The primary narrative thrust of this cour is the preparation for a major PriMagi competition, initially just between the five girls we follow for most of it. That Auru Omega is an episode twenty-five addition to the competitors feels significant of the darker story that may be lurking just beneath the perky magical idol girl performances – Auru is the daughter of the bearded man we’ve seen running the show from the start, and she herself has been lurking in the background mostly covered up. Her late entry into the contest practically screams nepotism (she hasn’t even officially debuted when she announces that she’s competing) and it should make us wonder what Omega’s real goal is in sponsoring the PriMagi. It’s certainly worth remembering that the point of the Treasured/Earthly team-ups is to collect power, which, if you think about it, isn’t exactly a good guy kind of goal, especially when the energy farming seems to be mostly targeting young girls. (This could be a very interesting post-Puella Magi Madoka Magica use of the classic magical girl and bears keeping an eye on from an academic perspective.) When Auru states that her entire act is based on analyzing data from popular PriMagi performances and incorporating the most successful elements, we get a major hint even before her father flat-out says that he’d like to eliminate the Treasureds from the entire operation, although why that’s a goal remains to be seen.
This entire brewing debacle goes a long way to giving Hughie more of a purpose for being in the story. Hughie (who goes between teen boy and blue wolf forms) is in charge of the training camp where most of these episodes take place, and that seems to be a deliberate attempt to remove the girls from Omega’s control. Hughie makes a good show of following Omega’s directives, but he’s also plainly doing his own thing, which may have been in service of stopping Omega’s plans. (His bonding with/crush on Touma is just an added bonus.) In episodes twenty-five and twenty-six, we see Hughie much more toned down from his previous appearances both in looks and attitude, and he seems very concerned about what’s going to happen now that he can no longer run as much interference – and possibly because Auru and her calculated performance have messed with his plans. Add in that the entire PriMagi scene hasn’t done superstar Jennifer any favors and the massive amounts of tension simmering just beneath the surface, and it looks like we’re gearing up for something major to happen before too much longer.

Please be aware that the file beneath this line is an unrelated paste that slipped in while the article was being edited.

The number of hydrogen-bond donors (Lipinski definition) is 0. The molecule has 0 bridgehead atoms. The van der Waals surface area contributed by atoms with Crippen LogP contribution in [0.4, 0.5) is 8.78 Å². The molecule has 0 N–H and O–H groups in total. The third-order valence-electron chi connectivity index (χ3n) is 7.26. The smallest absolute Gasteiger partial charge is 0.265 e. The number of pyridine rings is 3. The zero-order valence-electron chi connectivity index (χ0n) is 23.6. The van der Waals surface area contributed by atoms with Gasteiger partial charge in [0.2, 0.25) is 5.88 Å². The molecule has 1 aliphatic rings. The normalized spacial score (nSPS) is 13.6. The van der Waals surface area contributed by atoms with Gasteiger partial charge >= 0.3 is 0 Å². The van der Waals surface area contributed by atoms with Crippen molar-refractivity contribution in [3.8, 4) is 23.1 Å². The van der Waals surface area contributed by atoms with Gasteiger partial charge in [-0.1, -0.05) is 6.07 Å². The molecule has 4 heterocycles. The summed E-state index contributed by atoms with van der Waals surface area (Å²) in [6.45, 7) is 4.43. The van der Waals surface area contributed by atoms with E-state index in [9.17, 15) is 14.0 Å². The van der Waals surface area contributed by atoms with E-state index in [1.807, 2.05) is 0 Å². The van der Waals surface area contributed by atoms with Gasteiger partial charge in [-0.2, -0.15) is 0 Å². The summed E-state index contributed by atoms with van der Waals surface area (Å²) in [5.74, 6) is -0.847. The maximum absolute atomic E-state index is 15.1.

Waccha PriMagi! in its second cour continues to be more than the sum of its parts. Despite Touma still feeling like dead weight, the plot is getting more ominous under its candy coating, and the characters are all impressively well-drawn – Auru could even be read as ASD representation should you be so inclined. The songs are a bit repetitive and the CG dancing remains awkward at times (although it’s easy to see and hear the bits and pieces Auru is taking from everyone else), but this is a solid magical idol girl story that’s building its story and characters impressively well. It’s going to be a long haul, but if you like the genre, this is worth giving a chance.